Books We Can’t Quit: The Member of the Wedding, by Carson McCullers

Houghton Mifflin Company
176 pages, $7.95

Review by Sara Watson

It is Frankie who compels me, with her particularly gloomy and yet somehow charming brand of adolescent anguish, to pull this book from my shelf again and again. And it is every exquisite sentence that keeps me reading through to the end. Check out this opening, easily one of the most beautiful in all American literature:

It happened that green and crazy summer when Frankie was twelve years old. This was the summer when for a long time she had not been a member. She belonged to no club and was a member of nothing in the world. Frankie had become an unjoined person who hung around in doorways, and she was afraid.

In The Member of the Wedding, Carson McCullers—probably most famous for her 1940 novel The Heart is a Lonely Hunter—describes Frankie Addams’s twelfth summer, the summer when she finds herself, as if in a moment, no longer a child. The trouble for Frankie is that there also seems to be a world of difference between herself and her understanding of grown women. She lives in an in-between place, in the kitchen with its radio always on, wandering aimlessly around town, or in her too-hot bedroom with a useless little motor running just for the buzz of it. And she is sick to death of nearly everything.

Frankie is looking for a way out, and her opportunity arrives, she believes, with the announcement of her older brother’s wedding. “I’m going to Winter Hill,” Frankie declares. “I’m going to the wedding. And I swear to Jesus by my two eyes I’m never coming back here any more.” Bernice, a kind of cook or caregiver with whom Frankie whiles away the kitchen hours, fears that Frankie is foolish, stupid, or even insane. Bernice tries to explain that “the main thing about a wedding,” is “two is company and three is a crowd.” “Two by two,” Bernice tries to get through to the girl, “[Noah] admitted them creatures two by two.”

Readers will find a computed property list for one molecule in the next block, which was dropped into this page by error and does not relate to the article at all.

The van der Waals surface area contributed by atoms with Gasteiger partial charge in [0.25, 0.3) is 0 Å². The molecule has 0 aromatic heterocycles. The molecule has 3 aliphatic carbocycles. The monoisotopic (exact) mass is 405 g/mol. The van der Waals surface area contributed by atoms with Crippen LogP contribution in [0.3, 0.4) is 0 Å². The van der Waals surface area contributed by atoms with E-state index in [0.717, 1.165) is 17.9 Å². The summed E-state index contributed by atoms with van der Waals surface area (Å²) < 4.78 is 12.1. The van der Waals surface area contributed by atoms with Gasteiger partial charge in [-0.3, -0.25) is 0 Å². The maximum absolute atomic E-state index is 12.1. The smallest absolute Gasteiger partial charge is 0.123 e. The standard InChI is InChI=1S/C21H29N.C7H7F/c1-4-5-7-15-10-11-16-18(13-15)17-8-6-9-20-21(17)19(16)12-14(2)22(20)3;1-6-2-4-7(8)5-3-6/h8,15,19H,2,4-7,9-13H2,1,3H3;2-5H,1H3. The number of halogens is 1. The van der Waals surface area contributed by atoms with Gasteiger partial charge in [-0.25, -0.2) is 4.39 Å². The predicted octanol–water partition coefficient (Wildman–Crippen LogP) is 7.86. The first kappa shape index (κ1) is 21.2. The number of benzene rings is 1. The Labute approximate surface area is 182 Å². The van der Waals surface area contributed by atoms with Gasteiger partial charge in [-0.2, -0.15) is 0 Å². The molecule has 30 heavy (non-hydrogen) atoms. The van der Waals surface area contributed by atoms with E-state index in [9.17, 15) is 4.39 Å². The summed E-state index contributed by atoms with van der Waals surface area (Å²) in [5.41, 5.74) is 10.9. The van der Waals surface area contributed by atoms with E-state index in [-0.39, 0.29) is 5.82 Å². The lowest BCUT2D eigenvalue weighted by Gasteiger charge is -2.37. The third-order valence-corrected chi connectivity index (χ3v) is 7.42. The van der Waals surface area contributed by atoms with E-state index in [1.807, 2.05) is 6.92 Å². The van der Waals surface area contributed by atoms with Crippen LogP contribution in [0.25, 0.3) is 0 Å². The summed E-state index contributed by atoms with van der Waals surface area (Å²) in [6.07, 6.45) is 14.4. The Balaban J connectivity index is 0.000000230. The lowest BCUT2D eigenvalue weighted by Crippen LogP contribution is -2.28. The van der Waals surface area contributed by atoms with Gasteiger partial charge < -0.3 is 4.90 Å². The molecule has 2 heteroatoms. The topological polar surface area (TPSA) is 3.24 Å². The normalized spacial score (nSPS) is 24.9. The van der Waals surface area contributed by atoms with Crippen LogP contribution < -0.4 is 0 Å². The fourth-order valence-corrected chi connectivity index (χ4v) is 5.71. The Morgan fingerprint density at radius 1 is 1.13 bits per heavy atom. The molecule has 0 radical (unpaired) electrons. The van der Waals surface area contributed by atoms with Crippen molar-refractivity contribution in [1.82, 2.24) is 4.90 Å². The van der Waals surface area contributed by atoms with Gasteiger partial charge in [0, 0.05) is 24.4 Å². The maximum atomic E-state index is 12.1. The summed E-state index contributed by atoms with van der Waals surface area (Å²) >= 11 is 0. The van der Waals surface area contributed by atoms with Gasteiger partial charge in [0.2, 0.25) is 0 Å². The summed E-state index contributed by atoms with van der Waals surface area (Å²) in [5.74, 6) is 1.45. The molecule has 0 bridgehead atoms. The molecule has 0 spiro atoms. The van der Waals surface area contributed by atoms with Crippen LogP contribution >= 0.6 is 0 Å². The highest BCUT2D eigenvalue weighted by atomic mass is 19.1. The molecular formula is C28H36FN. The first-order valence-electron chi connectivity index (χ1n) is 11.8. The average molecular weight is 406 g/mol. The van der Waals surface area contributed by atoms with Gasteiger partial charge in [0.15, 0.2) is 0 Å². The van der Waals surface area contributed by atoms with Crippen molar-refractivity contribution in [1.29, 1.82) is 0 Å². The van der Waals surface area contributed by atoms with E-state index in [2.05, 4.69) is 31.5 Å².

But Frankie isn’t stupid; in fact, she is brilliantly naïve. Her suspension of disbelief is like a garment into which she has carefully, deliberately buttoned herself. In her state of willful unknowing, Frankie reminds me of that narrow window of time in which my whole life seemed to be ahead of me. That moment (was it three days? a summer? a year?) when I truly believed that I might become anyone. Like Frankie renaming herself every day, I was evolving before my own eyes. The possibilities felt limitless.

Frankie is, like so many twelve-year-old girls, miserable. But she is also observant and hopeful and funny, and McCullers has given her heroine a delightful little cast of characters to comment on, including her 6-year-old cross-dressing cousin John Henry, a psychic called Big Mama, and a man with a dancing monkey. The summer’s oppressive heat is almost a character in itself, which is maybe why this is a book best read slowly and in one sitting, on a day so hot it feels like you might suffocate. Read it once for the plot and again for the music. I’m betting you’ll find you can’t quit.


Sara Watson is a PhD candidate at the University of Cincinnati and associate editor of The Cincinnati Review. Her poems have recently appeared in The Southern Review, The Minnesota Review, PANK, and Fourth River.